DENVER — Kevin Gausman didn’t get to pitch in Tuesday’s All-Star Game here in his hometown. His most recent start, Sunday for the San Francisco Giants, meant his game plan was for rest, not fastballs and splitters.

It would have been great, but in the end it didn’t matter. Gausman pitched at Coors Field in his prep days, where his Grandview High School team was allowed to make the 20-mile trek downtown from nearby Centennial and play its season openers on the manicured major league turf.

The honor — the first-time All-Star honor — was enough. Especially for a Denver kid who made it to the majors by way of LSU who never dared to dream this big. For a pitcher whose career appeared to be going nowhere just a couple of seasons ago.

“When I was in high school it was just about trying to be eligible to go to college, then go somewhere to play baseball,” Gausman said at Monday’s All-Star Game media session. “Anything after that was a plus for me.”

For a long time, Gausman’s plusses were outweighed by the negatives. The fourth overall draft pick in 2012 by Baltimore as a draft-eligible sophomore, Gausman struggled after quickly rocketing to the majors with the Orioles in 2013. In 2018 he was traded from Baltimore to Atlanta after going 39-51 with a 4.22 earned run average with his initial team. Two years later, the Braves waived him after he went 8-10 for them with a 4.77 ERA. Gausman was picked up by the Cincinnati Reds, but they non-tendered him in 2019 instead of being forced to pay him a projected $10.6 million in 2020. He went 0-2 in his brief stent there, mostly relegated to bullpen work with just one start in 15 appearances.

Gausman signed with the San Francisco Giants for a one-year, $9 million deal. He told his wife, Taylor, a Lake Charles native who was an LSU cheerleader, that he wondered whether the Orioles might have made a mistake with their No. 1 draft pick.

Gausman went a promising 3-3 in the pandemic-shortened 2020 season with a solid 3.62 ERA. But he still never finished a major league season with a winning record. It was little indication of what he was about to do during the first three months of the 2021 season.

Overshadowed like every other pitcher in the National League by the New York Mets’ Jacob deGrom, Gausman has had a quietly stellar campaign. He’s 9-3, just two wins off his highest single-season total when he won 11 in 2017. He has the second-best earned run average (1.73) among qualified pitchers, is fourth in the NL in wins above replacement (3.4) and fifth in innings pitched (114⅔).

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What has made the difference for Gausman this season? He was almost reticent in explaining it, but it was simply trusting his two best pitches.

“Ninety percent of the time it’s my fastball and my splitter,” Gausman said. “It sounds ridiculous that it took me this long to realize that, but I’m glad I finally figured it out. When I throw my split more it makes my fastball play better, and when I throw a lot of fastballs my split plays better. They play off each other really well.”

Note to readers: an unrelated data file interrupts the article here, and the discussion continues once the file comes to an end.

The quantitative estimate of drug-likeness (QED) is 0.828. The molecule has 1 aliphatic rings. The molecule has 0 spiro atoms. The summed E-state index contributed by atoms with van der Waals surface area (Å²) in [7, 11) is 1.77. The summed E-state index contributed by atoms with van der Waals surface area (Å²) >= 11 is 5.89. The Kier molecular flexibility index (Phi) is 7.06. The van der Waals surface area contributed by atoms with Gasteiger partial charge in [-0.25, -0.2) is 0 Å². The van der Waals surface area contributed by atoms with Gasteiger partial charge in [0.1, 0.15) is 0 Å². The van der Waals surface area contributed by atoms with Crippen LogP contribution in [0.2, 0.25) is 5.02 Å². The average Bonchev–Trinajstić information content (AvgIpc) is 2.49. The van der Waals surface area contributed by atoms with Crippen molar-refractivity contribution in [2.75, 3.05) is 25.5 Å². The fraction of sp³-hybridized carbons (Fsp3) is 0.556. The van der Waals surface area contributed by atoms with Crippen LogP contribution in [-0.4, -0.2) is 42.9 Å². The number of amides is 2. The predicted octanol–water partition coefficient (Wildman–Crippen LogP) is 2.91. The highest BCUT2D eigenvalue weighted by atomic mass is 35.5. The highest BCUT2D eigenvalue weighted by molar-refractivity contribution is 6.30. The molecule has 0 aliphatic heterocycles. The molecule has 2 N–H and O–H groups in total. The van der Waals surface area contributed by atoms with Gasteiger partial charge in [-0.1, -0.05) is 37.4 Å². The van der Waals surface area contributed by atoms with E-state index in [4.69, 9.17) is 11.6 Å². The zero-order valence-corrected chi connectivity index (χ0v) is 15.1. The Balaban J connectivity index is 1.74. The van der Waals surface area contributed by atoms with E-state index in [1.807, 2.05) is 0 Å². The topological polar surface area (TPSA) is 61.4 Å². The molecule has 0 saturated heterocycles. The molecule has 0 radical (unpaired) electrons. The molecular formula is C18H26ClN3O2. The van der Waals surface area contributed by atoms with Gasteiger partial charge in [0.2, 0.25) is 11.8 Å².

It has been a season that harkens back to Gausman’s sophomore season at LSU, when he went 12-2 with a 2.77 ERA to earn first-team All-American honors and that first-round faith the Orioles had in him. A draft pick that now looks prescient, not wasted.

"I'm just so proud of Kevin,” former LSU coach Paul Mainieri said. “I always knew he would develop into one of the top pitchers in the world. He's putting it all together now and unleashing that tremendous ability I knew he had in him."

When Gausman was introduced during pregame warmups Tuesday, it was to a mix of boos and cheers from the pro-Colorado Rockies crowd. It was as though many of them didn’t know he was a local like them, treating Gausman instead like the ace pitcher of the team 18 games ahead of the Rockies in the National League West. A pitcher who has helped the Giants surprisingly outflank the defending world champion and deep-pocketed Los Angeles Dodgers.

Gausman took the reception with a smile. After being picked for this game, with the renaissance season he is currently enjoying, nothing could cloud his day. Not in his town. Not with his wife taking his daughter Sadie to the neighborhood pool where he used to splash around as a kid.

Eventually, Gausman will make a trip back to LSU, his other home. He joked that he doesn’t know new LSU coach Jay Johnson and his staff, and hoped that they won’t run him off if he shows up at Alex Box Stadium to throw a bullpen.

"He's never forgotten where he came from and the people that helped him develop along the way,” Mainieri said. “He's a very loyal guy to LSU, very generous, and loves Baton Rouge. I couldn't be happier for anyone to see him have the success he's enjoying now in his career. Just a tremendous young man and a true Tiger through and through.”

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